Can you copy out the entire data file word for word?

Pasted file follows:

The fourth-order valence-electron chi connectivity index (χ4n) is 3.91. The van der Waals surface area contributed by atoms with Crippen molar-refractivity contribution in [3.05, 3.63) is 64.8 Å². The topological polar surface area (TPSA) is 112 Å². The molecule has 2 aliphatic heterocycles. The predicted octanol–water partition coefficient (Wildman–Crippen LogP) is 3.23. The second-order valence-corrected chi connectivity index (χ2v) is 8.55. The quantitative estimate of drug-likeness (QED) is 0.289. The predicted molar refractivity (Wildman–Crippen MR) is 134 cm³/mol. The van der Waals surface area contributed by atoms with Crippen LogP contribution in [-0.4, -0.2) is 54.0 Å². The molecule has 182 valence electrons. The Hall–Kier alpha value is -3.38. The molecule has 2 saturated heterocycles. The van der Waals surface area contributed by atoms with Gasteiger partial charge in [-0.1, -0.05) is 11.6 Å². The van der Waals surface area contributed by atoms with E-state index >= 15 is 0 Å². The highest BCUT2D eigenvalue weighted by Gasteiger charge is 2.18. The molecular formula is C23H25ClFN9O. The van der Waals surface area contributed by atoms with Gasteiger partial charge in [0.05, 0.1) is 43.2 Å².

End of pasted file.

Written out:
The fourth-order valence-electron chi connectivity index (χ4n) is 3.91. The van der Waals surface area contributed by atoms with Crippen molar-refractivity contribution in [3.05, 3.63) is 64.8 Å². The topological polar surface area (TPSA) is 112 Å². The molecule has 2 aliphatic heterocycles. The predicted octanol–water partition coefficient (Wildman–Crippen LogP) is 3.23. The second-order valence-corrected chi connectivity index (χ2v) is 8.55. The quantitative estimate of drug-likeness (QED) is 0.289. The predicted molar refractivity (Wildman–Crippen MR) is 134 cm³/mol. The van der Waals surface area contributed by atoms with Crippen LogP contribution in [-0.4, -0.2) is 54.0 Å². The molecule has 182 valence electrons. The Hall–Kier alpha value is -3.38. The molecule has 2 saturated heterocycles. The van der Waals surface area contributed by atoms with Gasteiger partial charge in [-0.1, -0.05) is 11.6 Å². The van der Waals surface area contributed by atoms with E-state index >= 15 is 0 Å². The highest BCUT2D eigenvalue weighted by Gasteiger charge is 2.18. The molecular formula is C23H25ClFN9O. The van der Waals surface area contributed by atoms with Gasteiger partial charge in [0.05, 0.1) is 43.2 Å².